Recently I was asked by a reader on this blog and partner in our church:
Is the bar so high in missional community that no one can reach it? Or, only a few groups can reach it?
In the end, don’t you essentially have a small group ministry with different terminology? In healthy churches, aren’t they both after the same goal – disciples? By setting a high bar, haven’t you just made it VERY difficult for an immature believer to be a part of the community?
This question is an excellent one, and I wanted to share my response and see what you as readers think. I’d love to foster this dialogue more!
With respect to the questions you bring up, I’d want to back up one step and give some clarity to two philosophical ideas that have shaped our model:
- Scripture sets the bar for a disciple, community and church – when we think through anything in the church, we want the foundation and the aspiration to be those of Scripture. While our culture may present some very challenging starting points for pursuing what the Scriptures call us to, we don’t want to lessen the weight of what the Scriptures call us to.
- The disciple, community and church are not yet fully sanctified – we also recognize that no one is fully conformed to the image of Christ, and therefore must meet people where they are and encourage one another in the Scriptures by the Spirit to become more like Christ in our individual, communal and corporate life together. Sanctification will take the rest of our lives here on this earth, and we will never be fully conformed to the image of Christ, but that can’t be an excuse to simply persist in disobedience.
The definition I use for discipleship keeps these two ideas in tension – “meeting people where they are, and taking them where Jesus wants them to go”. The question I wrestle with every day is how can I simultaneously hold to that tension in grace and truth in my own life, in the life of my missional community, and in the life of our church? That’s a difficult task!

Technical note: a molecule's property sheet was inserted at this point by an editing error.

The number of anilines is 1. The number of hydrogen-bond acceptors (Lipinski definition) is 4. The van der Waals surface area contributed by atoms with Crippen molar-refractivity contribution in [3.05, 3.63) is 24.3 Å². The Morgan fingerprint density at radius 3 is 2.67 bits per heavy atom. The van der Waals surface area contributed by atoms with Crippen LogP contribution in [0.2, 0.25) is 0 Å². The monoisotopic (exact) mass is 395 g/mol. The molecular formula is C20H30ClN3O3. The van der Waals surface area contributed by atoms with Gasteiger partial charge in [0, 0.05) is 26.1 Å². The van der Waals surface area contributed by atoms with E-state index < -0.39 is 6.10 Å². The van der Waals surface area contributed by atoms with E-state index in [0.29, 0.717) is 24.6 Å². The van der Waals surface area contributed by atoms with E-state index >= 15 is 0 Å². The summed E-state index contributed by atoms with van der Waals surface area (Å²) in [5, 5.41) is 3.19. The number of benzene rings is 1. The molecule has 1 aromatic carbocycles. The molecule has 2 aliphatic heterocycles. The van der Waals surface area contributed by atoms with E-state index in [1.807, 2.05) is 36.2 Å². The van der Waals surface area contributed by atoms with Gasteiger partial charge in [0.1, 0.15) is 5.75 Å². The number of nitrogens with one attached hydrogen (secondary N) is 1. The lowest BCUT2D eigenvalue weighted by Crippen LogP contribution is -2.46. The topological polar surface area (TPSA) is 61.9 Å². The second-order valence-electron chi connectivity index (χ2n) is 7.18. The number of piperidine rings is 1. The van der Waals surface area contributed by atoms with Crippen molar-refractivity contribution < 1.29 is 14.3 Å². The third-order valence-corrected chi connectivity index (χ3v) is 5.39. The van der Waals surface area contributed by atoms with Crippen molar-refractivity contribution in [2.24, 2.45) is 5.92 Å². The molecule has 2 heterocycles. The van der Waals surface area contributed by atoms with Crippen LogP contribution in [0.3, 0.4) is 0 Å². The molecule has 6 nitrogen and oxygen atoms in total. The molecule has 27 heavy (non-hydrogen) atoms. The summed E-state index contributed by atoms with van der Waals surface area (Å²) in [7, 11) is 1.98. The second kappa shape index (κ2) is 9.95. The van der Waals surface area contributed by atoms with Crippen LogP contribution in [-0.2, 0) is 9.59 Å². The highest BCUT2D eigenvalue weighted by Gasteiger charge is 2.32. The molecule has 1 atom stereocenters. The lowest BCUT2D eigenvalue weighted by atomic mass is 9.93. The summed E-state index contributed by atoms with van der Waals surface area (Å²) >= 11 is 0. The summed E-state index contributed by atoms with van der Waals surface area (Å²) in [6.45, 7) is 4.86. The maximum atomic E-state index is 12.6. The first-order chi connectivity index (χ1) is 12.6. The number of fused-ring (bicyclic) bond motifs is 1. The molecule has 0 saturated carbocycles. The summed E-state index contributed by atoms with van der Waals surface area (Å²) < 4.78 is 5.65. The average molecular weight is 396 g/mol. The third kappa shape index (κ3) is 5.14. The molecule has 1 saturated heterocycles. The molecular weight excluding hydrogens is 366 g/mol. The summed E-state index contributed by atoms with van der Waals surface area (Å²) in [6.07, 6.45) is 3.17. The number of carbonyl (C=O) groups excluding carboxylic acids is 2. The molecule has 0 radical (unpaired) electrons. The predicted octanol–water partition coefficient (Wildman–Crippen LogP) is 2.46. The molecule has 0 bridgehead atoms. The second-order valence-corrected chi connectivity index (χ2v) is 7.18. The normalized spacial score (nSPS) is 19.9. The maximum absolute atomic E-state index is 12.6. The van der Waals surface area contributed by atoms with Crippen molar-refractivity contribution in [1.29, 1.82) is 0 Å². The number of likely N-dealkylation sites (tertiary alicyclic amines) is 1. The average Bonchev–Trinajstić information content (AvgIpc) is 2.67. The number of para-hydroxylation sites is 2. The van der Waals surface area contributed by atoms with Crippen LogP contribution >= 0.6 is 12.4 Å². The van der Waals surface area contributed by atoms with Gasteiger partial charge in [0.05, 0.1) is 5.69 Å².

I’ve landed at this point on holding our theology tightly, our philosophy firmly but open for discussion, and our practices loosely and willing to change. Your statement “In healthy churches, aren’t they both after the same goal – disciples?” is absolutely true, and we must hold that firmly. The practices we cultivate should be biblically informed, but these strategies and practices like small groups versus missional communities all have pros and cons.
That being said, every church has some choices to make when it comes to leading people and doing ministry. To respond to why we keep the bar high at The Stone at the risk of alienating some people, I’d say I have three primary reasons:
- Theologically, the community must play a role in our evangelism – When we consider Scripture, it is clear that Christian community is not simply to be about meeting one another’s needs, but is to be about declaring and demonstrating the good news of the gospel (John 17:21-24, 1 Peter 2:9-10, etc.). Whether you call that a missional community or a small group, we must call people to what the Scripture does.